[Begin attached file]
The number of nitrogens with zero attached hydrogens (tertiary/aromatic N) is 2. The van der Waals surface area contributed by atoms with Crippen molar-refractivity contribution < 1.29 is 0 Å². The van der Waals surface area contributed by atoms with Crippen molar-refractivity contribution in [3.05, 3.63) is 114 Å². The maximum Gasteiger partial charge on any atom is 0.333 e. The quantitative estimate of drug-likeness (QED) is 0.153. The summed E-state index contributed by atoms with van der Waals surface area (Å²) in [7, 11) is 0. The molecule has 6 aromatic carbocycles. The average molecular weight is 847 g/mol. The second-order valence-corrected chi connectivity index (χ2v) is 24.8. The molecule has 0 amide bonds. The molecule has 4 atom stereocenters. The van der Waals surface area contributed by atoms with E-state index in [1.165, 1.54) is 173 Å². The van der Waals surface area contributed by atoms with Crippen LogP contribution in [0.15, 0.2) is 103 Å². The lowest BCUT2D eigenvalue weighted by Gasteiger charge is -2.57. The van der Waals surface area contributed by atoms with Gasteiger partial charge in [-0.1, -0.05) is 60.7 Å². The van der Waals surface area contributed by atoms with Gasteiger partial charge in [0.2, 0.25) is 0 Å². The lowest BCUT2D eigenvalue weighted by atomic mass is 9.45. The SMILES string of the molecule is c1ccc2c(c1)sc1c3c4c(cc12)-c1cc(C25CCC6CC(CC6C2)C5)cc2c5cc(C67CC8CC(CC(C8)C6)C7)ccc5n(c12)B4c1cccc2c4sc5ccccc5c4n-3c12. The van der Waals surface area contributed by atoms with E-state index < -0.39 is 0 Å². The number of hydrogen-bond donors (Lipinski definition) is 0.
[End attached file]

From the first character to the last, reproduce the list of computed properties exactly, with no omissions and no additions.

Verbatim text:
The number of nitrogens with zero attached hydrogens (tertiary/aromatic N) is 2. The van der Waals surface area contributed by atoms with Crippen molar-refractivity contribution < 1.29 is 0 Å². The van der Waals surface area contributed by atoms with Crippen molar-refractivity contribution in [3.05, 3.63) is 114 Å². The maximum Gasteiger partial charge on any atom is 0.333 e. The quantitative estimate of drug-likeness (QED) is 0.153. The summed E-state index contributed by atoms with van der Waals surface area (Å²) in [7, 11) is 0. The molecule has 6 aromatic carbocycles. The average molecular weight is 847 g/mol. The second-order valence-corrected chi connectivity index (χ2v) is 24.8. The molecule has 0 amide bonds. The molecule has 4 atom stereocenters. The van der Waals surface area contributed by atoms with E-state index in [1.165, 1.54) is 173 Å². The van der Waals surface area contributed by atoms with Crippen LogP contribution in [0.15, 0.2) is 103 Å². The lowest BCUT2D eigenvalue weighted by Gasteiger charge is -2.57. The van der Waals surface area contributed by atoms with Gasteiger partial charge in [-0.1, -0.05) is 60.7 Å². The van der Waals surface area contributed by atoms with Gasteiger partial charge in [0.2, 0.25) is 0 Å². The lowest BCUT2D eigenvalue weighted by atomic mass is 9.45. The SMILES string of the molecule is c1ccc2c(c1)sc1c3c4c(cc12)-c1cc(C25CCC6CC(CC6C2)C5)cc2c5cc(C67CC8CC(CC(C8)C6)C7)ccc5n(c12)B4c1cccc2c4sc5ccccc5c4n-3c12. The van der Waals surface area contributed by atoms with E-state index < -0.39 is 0 Å². The number of hydrogen-bond donors (Lipinski definition) is 0.